Permeating the water column, crawling across the sea floor, flowing unobstructed with the currents, living creatures rove the Gulf of Maine in incredible numbers. To us a cold and even dangerous place, the Gulf's oceanographic features make it a superbly nurturing environment to other animals.
The waters of the Gulf of Maine surpass even the most fertile terrestrial landscape in sheer biomass. Great schools of fish, birds, and marine mammals ply its waters to graze on rich blooms of phytoplankton. For centuries cod reigned as the chief commercial fish harvested from the Gulf, so enriching to early settlers in Massachusetts that a gold likeness of the fish was placed on the roof of the old State House.
While the Gulf of Maine is well known for its vast schools of groundfish and other cold-water species, relatively few species are found here. Unlike the tropical regions of the earth, where water temperature may vary little during the course of a year, the tremendous variation in temperature and salinity in the Gulf of Maine from season to season means that only a few well-adapted species will thrive here. The few that do flourish in great abundance.
The reasons for this richness lie in the water. The Gulf of Maine is a semi-enclosed sea. Its major connection to the North Atlantic is the Northeast Channel, a deep submerged valley separating elevated areas known as Georges and Browns Banks. Through the Northeast Channel, cold nutrient-rich water from the Atlantic sweeps into the Gulf of Maine. Because it is cold and saline, this water is more dense than the water above. Hence it quickly settles into the mid and lower regions of the Gulf, where it would remain if not for an unusual confluence of tides and seasonal weather patterns.
Each winter the water that lies at the surface of the Gulf of Maine loses its heat to the cooler atmosphere. Because cold water is heavier than warmer water, this cold water sinks down from the surface. As it settles, it mixes with the nutrient-rich water brought in from the North Atlantic. This is called "winter turnover" or convective mixing. How deep this mixing occurs depends on a number of factors including the density of the underlying water, amount of heat lost to the atmosphere, and surface winds. When spring comes and temperatures rise, this mixing slows. The layers of water in the open Gulf then become more stable.
As a result of this winter mixing, by March and April cold, nutrient-rich water lies throughout the upper water column of the Gulf. In addition, the sun grows ever stronger as the weeks pass. This combination of nutrients and sunlight creates a great bloom of phytoplankton. These tiny drifting plants form the basis of the Gulf's intricate food web.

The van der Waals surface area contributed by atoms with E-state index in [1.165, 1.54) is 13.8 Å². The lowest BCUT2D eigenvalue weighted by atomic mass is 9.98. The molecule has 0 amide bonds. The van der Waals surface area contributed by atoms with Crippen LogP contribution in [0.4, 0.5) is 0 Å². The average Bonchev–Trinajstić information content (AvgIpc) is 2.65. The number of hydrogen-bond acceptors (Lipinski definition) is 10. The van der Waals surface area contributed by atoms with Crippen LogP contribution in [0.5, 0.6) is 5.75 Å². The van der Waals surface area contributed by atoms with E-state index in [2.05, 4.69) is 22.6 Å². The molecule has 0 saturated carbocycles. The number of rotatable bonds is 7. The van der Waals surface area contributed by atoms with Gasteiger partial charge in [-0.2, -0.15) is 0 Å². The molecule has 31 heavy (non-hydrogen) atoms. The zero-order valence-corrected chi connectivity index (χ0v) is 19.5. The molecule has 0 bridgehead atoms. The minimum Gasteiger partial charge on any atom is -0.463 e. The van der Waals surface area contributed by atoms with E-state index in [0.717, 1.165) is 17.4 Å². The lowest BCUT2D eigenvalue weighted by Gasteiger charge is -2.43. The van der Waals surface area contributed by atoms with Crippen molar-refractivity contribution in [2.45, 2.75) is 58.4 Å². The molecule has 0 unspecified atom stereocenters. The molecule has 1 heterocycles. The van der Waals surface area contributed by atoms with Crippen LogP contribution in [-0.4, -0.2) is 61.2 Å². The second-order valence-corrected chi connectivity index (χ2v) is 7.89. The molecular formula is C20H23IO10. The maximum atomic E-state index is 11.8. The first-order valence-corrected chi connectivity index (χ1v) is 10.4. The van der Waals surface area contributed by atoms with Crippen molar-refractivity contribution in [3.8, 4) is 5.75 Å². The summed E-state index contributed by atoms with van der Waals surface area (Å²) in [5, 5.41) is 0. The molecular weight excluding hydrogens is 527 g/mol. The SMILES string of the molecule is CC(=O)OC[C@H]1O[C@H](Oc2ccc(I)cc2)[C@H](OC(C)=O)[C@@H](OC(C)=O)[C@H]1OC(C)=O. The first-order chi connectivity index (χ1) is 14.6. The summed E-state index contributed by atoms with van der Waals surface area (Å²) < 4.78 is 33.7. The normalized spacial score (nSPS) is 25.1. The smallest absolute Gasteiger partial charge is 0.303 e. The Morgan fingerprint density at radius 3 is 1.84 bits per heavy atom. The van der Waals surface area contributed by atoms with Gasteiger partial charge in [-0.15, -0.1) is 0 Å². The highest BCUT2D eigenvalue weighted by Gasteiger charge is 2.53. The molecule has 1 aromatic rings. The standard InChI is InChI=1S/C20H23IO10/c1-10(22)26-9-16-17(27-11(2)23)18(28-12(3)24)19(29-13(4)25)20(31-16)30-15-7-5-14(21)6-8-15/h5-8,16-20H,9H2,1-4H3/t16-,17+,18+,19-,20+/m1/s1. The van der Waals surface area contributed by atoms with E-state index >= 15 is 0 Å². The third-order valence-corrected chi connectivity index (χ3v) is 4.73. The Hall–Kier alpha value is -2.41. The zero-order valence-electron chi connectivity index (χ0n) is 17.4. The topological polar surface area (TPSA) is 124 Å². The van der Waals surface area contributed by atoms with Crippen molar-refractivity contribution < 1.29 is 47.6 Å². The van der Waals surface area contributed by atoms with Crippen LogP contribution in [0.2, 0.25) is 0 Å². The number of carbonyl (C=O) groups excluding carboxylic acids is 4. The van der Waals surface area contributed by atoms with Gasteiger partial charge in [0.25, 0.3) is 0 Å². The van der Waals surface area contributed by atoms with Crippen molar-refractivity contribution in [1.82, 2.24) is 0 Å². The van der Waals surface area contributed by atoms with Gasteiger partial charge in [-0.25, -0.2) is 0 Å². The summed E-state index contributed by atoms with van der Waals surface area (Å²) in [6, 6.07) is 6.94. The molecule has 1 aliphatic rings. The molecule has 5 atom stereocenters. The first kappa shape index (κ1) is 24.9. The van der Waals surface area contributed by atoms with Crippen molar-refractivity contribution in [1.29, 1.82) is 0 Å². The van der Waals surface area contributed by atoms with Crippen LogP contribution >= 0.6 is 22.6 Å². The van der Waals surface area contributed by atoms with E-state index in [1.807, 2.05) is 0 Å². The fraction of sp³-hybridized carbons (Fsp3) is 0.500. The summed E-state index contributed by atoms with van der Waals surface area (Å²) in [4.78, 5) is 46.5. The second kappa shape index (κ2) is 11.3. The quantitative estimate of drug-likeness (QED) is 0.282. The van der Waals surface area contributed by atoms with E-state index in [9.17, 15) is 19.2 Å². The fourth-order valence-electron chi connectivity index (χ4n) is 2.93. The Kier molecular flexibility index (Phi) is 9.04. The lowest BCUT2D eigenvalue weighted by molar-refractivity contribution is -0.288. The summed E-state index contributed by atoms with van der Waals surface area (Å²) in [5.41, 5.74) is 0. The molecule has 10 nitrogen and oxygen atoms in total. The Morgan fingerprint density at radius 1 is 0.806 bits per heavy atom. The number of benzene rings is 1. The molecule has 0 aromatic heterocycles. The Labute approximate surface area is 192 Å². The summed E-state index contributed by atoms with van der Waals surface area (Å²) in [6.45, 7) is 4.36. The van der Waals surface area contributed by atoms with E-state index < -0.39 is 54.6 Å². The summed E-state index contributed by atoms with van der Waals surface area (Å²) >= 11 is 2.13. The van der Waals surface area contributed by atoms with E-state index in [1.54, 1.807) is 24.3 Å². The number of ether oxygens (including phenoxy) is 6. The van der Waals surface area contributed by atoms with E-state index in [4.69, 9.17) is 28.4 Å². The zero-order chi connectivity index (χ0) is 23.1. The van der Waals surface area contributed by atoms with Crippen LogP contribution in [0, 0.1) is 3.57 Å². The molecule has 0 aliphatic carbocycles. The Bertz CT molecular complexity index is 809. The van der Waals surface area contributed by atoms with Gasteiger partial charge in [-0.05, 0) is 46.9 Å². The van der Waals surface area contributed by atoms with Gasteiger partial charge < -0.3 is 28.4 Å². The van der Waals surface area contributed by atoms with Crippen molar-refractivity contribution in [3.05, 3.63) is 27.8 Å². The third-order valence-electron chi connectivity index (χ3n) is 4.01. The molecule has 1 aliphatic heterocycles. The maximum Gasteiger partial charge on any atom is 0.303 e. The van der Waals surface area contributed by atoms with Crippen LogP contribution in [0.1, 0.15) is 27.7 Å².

In the summer, waters in the mid-Gulf continue to stabilize. As the surface water warms, convective mixing slows. As a result, cool, salty water, rich in nitrogen and other nutrients, stays below. Without these necessary nutrients, phytoplankton density in the open Gulf drops. However, closer to shore, water layers remain mixed due to the great energy of the tides.
The range of the tide in the Gulf of Maine is greater than any other place in the world.
The strength of the tide provides the energy necessary to churn together the different layers of water near the coast, constantly combining oxygen and vital nutrients necessary for phytoplankton growth.
While the tides are strongest in the northeast Gulf of Maine, the Gulf's currents ensure that the well-mixed water is circulated throughout the region. The Gulf of Maine current travels in a counter-clockwise direction around the Gulf. Its relatively rapid speed means that water can move from southwest Nova Scotia around the Gulf's perimeter and out onto Georges Bank in approximately three months.
Envision a great water highway. Bearing nutrients and phytoplankton as it passes along the coast, the Gulf of Maine current also picks up valuable passengers. The larvae of lobsters, herring, and other species are carried from northeastern spawning grounds along the coast to sheltering habitats within bays and around islands. The current sweeps all along the coasts of New Hampshire and Massachusetts, finally bearing north and east to spin itself out on Georges Bank. It truly links the three states and two Canadian provinces in an unmistakable if unseen bond.